An Alternative for Extensibility Modifiers


(Jon Hull) #1

It seems to me adding such an escape hatch makes the entire point of
the proposal moot.

What was the point of the proposal to you then? This proposal makes several things possible that are not currently possible (or are at least not easy) in Swift. For example, this lets you create subclasses inside your module, but still mark the class as final externally. It also allows you to declare something final without an escape hatch if you so desire.

If I say a class I define is internal or private, you have no business
poking at it from an external module; if I say my class is sealed or
final, you have no business subclassing it from an external module.
Swift provides no escape hatch that exposes internal components of a
module; I don't see why subclassibility requirements should be treated
otherwise.

You have the option of marking something as final if you want that guarantee to hold. What we are talking about here with ‘sealed’ and the escape hatch is the case where you didn’t actually say anything. You haven’t chosen Open or Final. In this case, subclassing is discouraged, but still allowed (with the caller acknowledging and taking responsibility that the code they are writing is brittle).

I have written at length in other posts as to why this is necessary with real world code.

Note that most popular OOP languages provide well-known patterns for
creating sealed but public classes, where only the author is able to
create subclasses. These patterns typically involve hiding class
constructors from external modules. If Swift was changed to support
sealed classes the same way, would you then propose a language feature
to defeat access modifiers?

All I will say is that I avoid using those languages as much as possible. It is a separate topic, but in my opinion/experience languages which encourage too much planning/architecture lead to complicated programming structures (as an effort to work around limitations within the rules) and nothing of worth actually ends up getting accomplished. Give me smalltalk or objC any day.

Thanks,
Jon


(Karoy Lorentey) #2

There is truly nothing wrong with preferring the Objective-C/Smalltalk/Ruby/Python/JavaScript class of languages to the Java/C++/C#/Rust/Go camp. Most reasonable people would say that lots of worth has been accomplished in each of them. Also, most people would say that too little planning/architecture can be just as damaging (or more) as too much.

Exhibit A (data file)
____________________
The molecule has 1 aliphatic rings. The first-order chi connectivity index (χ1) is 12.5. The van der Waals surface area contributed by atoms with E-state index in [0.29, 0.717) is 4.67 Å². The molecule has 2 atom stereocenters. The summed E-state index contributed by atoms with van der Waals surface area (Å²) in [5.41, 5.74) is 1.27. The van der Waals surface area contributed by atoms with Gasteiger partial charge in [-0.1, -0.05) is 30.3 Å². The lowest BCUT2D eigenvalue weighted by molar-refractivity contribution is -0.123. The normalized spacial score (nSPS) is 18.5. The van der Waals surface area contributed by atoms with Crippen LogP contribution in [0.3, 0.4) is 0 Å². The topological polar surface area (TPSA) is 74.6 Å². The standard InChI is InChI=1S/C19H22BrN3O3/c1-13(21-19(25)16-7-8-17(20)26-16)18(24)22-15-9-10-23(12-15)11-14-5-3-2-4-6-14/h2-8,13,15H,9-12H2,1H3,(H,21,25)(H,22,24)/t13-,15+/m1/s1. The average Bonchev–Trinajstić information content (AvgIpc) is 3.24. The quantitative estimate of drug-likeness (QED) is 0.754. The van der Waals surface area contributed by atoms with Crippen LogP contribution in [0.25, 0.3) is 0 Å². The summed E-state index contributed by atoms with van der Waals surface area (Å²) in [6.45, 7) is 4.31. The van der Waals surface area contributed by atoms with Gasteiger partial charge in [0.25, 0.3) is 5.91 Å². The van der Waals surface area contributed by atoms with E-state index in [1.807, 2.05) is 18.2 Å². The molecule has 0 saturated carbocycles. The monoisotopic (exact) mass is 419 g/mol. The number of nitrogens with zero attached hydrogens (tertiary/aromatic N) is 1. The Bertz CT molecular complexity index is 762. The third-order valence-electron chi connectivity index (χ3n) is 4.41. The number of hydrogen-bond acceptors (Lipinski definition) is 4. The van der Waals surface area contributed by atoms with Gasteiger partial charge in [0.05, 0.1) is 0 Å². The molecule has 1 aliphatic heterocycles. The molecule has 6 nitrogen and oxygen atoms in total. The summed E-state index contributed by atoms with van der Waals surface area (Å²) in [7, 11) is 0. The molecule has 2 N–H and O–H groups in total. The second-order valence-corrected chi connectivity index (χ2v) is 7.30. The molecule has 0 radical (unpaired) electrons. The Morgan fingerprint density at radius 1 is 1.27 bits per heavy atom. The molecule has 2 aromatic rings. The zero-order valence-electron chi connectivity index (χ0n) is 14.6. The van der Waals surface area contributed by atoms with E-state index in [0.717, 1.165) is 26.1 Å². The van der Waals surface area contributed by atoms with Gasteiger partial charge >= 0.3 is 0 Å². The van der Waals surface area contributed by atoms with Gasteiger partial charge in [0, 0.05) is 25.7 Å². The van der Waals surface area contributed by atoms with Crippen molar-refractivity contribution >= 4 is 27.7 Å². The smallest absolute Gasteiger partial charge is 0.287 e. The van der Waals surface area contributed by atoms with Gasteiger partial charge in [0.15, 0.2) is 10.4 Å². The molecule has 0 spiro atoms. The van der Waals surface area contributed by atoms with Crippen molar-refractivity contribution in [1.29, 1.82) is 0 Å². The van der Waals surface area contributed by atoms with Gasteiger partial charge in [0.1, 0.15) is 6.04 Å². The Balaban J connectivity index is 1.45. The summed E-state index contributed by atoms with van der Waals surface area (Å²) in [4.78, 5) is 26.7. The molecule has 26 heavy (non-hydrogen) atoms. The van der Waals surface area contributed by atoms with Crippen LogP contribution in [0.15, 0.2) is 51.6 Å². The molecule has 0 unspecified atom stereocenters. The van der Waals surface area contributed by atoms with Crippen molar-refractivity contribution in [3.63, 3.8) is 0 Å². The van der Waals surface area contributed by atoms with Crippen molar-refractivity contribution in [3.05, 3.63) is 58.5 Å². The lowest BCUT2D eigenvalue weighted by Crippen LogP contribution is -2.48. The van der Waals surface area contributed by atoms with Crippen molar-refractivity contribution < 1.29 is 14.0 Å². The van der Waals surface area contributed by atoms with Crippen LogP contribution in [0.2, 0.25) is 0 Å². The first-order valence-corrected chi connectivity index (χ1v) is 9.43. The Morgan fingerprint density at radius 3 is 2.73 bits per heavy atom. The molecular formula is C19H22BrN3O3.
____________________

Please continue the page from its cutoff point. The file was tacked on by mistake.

But Swift is obviously in the second camp, and has been since 1.0.

I doubt there is a good middle ground between the two approaches; they seem to be mutually incompatible. Most concessions to “loose" languages in a “strict” language feel out of place, and vice versa.

Swift does provide an important concession to Objective-C in its @objc attribute, whose interaction with final/sealed classes could perhaps be tweaked to achive what you want.

···

On 2016-07-12, at 13:29, Jonathan Hull <jhull@gbis.com> wrote:

Note that most popular OOP languages provide well-known patterns for
creating sealed but public classes, where only the author is able to
create subclasses. These patterns typically involve hiding class
constructors from external modules. If Swift was changed to support
sealed classes the same way, would you then propose a language feature
to defeat access modifiers?

All I will say is that I avoid using those languages as much as possible. It is a separate topic, but in my opinion/experience languages which encourage too much planning/architecture lead to complicated programming structures (as an effort to work around limitations within the rules) and nothing of worth actually ends up getting accomplished. Give me smalltalk or objC any day.

--
Karoly
@lorentey